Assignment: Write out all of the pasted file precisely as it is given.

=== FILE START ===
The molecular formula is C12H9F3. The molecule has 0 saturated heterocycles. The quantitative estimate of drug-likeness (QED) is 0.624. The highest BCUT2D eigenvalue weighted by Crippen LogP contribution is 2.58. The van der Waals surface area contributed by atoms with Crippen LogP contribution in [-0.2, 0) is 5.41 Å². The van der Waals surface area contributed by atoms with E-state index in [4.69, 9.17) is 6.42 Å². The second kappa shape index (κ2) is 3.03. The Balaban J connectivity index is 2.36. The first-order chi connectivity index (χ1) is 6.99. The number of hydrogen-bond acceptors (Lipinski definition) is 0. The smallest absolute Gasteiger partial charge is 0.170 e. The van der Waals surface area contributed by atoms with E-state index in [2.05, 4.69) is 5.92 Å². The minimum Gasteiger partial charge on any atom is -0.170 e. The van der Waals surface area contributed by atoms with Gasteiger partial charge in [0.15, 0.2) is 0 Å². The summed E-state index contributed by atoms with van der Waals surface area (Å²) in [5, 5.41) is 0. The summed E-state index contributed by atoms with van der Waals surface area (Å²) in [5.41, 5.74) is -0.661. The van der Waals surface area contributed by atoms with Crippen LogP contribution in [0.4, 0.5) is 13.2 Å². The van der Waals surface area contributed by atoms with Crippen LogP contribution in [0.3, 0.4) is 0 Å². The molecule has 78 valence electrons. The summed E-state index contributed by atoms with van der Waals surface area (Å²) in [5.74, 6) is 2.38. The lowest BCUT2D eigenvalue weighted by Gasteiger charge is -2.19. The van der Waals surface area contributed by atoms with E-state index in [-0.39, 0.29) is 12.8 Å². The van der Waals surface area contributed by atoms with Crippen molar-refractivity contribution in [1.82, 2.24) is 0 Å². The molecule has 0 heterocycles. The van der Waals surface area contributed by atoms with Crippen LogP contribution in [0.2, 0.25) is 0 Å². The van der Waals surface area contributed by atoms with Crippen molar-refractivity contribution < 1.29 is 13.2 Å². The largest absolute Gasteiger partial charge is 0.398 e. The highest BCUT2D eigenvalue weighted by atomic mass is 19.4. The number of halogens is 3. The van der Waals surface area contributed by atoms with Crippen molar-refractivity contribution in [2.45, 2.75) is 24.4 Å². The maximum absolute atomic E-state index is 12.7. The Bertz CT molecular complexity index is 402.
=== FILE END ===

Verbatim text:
The molecular formula is C12H9F3. The molecule has 0 saturated heterocycles. The quantitative estimate of drug-likeness (QED) is 0.624. The highest BCUT2D eigenvalue weighted by Crippen LogP contribution is 2.58. The van der Waals surface area contributed by atoms with Crippen LogP contribution in [-0.2, 0) is 5.41 Å². The van der Waals surface area contributed by atoms with E-state index in [4.69, 9.17) is 6.42 Å². The second kappa shape index (κ2) is 3.03. The Balaban J connectivity index is 2.36. The first-order chi connectivity index (χ1) is 6.99. The number of hydrogen-bond acceptors (Lipinski definition) is 0. The smallest absolute Gasteiger partial charge is 0.170 e. The van der Waals surface area contributed by atoms with E-state index in [2.05, 4.69) is 5.92 Å². The minimum Gasteiger partial charge on any atom is -0.170 e. The van der Waals surface area contributed by atoms with Gasteiger partial charge in [0.15, 0.2) is 0 Å². The summed E-state index contributed by atoms with van der Waals surface area (Å²) in [5, 5.41) is 0. The summed E-state index contributed by atoms with van der Waals surface area (Å²) in [5.41, 5.74) is -0.661. The van der Waals surface area contributed by atoms with Crippen LogP contribution in [0.4, 0.5) is 13.2 Å². The van der Waals surface area contributed by atoms with Crippen LogP contribution in [0.3, 0.4) is 0 Å². The molecule has 78 valence electrons. The summed E-state index contributed by atoms with van der Waals surface area (Å²) in [5.74, 6) is 2.38. The lowest BCUT2D eigenvalue weighted by Gasteiger charge is -2.19. The van der Waals surface area contributed by atoms with E-state index in [-0.39, 0.29) is 12.8 Å². The van der Waals surface area contributed by atoms with Crippen molar-refractivity contribution in [1.82, 2.24) is 0 Å². The molecule has 0 heterocycles. The van der Waals surface area contributed by atoms with Crippen LogP contribution in [0.2, 0.25) is 0 Å². The van der Waals surface area contributed by atoms with Crippen molar-refractivity contribution < 1.29 is 13.2 Å². The largest absolute Gasteiger partial charge is 0.398 e. The highest BCUT2D eigenvalue weighted by atomic mass is 19.4. The number of halogens is 3. The van der Waals surface area contributed by atoms with Crippen molar-refractivity contribution in [2.45, 2.75) is 24.4 Å². The maximum absolute atomic E-state index is 12.7. The Bertz CT molecular complexity index is 402.